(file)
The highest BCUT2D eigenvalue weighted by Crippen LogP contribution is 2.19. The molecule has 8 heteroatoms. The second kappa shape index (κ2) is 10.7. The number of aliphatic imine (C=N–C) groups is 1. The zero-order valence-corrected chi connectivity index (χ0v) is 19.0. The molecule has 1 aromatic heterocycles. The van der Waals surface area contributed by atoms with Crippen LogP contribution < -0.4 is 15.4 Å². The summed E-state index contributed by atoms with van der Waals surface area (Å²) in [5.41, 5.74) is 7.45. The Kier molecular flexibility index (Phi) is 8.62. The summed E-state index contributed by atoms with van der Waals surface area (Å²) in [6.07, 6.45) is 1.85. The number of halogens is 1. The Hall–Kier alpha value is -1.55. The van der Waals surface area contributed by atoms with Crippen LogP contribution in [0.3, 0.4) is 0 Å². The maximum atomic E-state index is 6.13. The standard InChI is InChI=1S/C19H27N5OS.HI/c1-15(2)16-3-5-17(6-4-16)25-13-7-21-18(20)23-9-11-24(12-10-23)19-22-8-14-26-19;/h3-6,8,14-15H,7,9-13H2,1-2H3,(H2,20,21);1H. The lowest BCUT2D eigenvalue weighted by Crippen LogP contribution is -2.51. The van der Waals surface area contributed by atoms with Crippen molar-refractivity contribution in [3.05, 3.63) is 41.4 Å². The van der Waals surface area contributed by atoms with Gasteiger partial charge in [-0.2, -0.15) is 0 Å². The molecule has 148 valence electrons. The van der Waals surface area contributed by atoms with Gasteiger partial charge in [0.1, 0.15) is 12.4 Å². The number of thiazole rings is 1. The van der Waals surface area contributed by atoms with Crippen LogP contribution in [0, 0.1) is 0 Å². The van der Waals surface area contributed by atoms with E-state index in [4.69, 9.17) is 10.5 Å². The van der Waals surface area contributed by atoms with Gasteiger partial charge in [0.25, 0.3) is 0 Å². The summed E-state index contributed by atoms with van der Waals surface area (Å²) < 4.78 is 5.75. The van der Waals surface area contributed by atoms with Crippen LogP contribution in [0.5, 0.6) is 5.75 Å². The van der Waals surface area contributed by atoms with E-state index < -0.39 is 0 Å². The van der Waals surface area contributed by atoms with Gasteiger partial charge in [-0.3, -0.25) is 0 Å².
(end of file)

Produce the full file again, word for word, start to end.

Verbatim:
The highest BCUT2D eigenvalue weighted by Crippen LogP contribution is 2.19. The molecule has 8 heteroatoms. The second kappa shape index (κ2) is 10.7. The number of aliphatic imine (C=N–C) groups is 1. The zero-order valence-corrected chi connectivity index (χ0v) is 19.0. The molecule has 1 aromatic heterocycles. The van der Waals surface area contributed by atoms with Crippen LogP contribution < -0.4 is 15.4 Å². The summed E-state index contributed by atoms with van der Waals surface area (Å²) in [5.41, 5.74) is 7.45. The Kier molecular flexibility index (Phi) is 8.62. The summed E-state index contributed by atoms with van der Waals surface area (Å²) in [6.07, 6.45) is 1.85. The number of halogens is 1. The Hall–Kier alpha value is -1.55. The van der Waals surface area contributed by atoms with Crippen LogP contribution in [0.3, 0.4) is 0 Å². The maximum atomic E-state index is 6.13. The standard InChI is InChI=1S/C19H27N5OS.HI/c1-15(2)16-3-5-17(6-4-16)25-13-7-21-18(20)23-9-11-24(12-10-23)19-22-8-14-26-19;/h3-6,8,14-15H,7,9-13H2,1-2H3,(H2,20,21);1H. The lowest BCUT2D eigenvalue weighted by Crippen LogP contribution is -2.51. The van der Waals surface area contributed by atoms with Crippen molar-refractivity contribution in [3.05, 3.63) is 41.4 Å². The van der Waals surface area contributed by atoms with Gasteiger partial charge in [-0.2, -0.15) is 0 Å². The molecule has 148 valence electrons. The van der Waals surface area contributed by atoms with Gasteiger partial charge in [0.1, 0.15) is 12.4 Å². The number of thiazole rings is 1. The van der Waals surface area contributed by atoms with Crippen LogP contribution in [0, 0.1) is 0 Å². The van der Waals surface area contributed by atoms with E-state index in [4.69, 9.17) is 10.5 Å². The van der Waals surface area contributed by atoms with Gasteiger partial charge in [0.25, 0.3) is 0 Å². The summed E-state index contributed by atoms with van der Waals surface area (Å²) < 4.78 is 5.75. The van der Waals surface area contributed by atoms with Crippen LogP contribution in [0.5, 0.6) is 5.75 Å². The van der Waals surface area contributed by atoms with E-state index < -0.39 is 0 Å². The van der Waals surface area contributed by atoms with Gasteiger partial charge in [-0.3, -0.25) is 0 Å².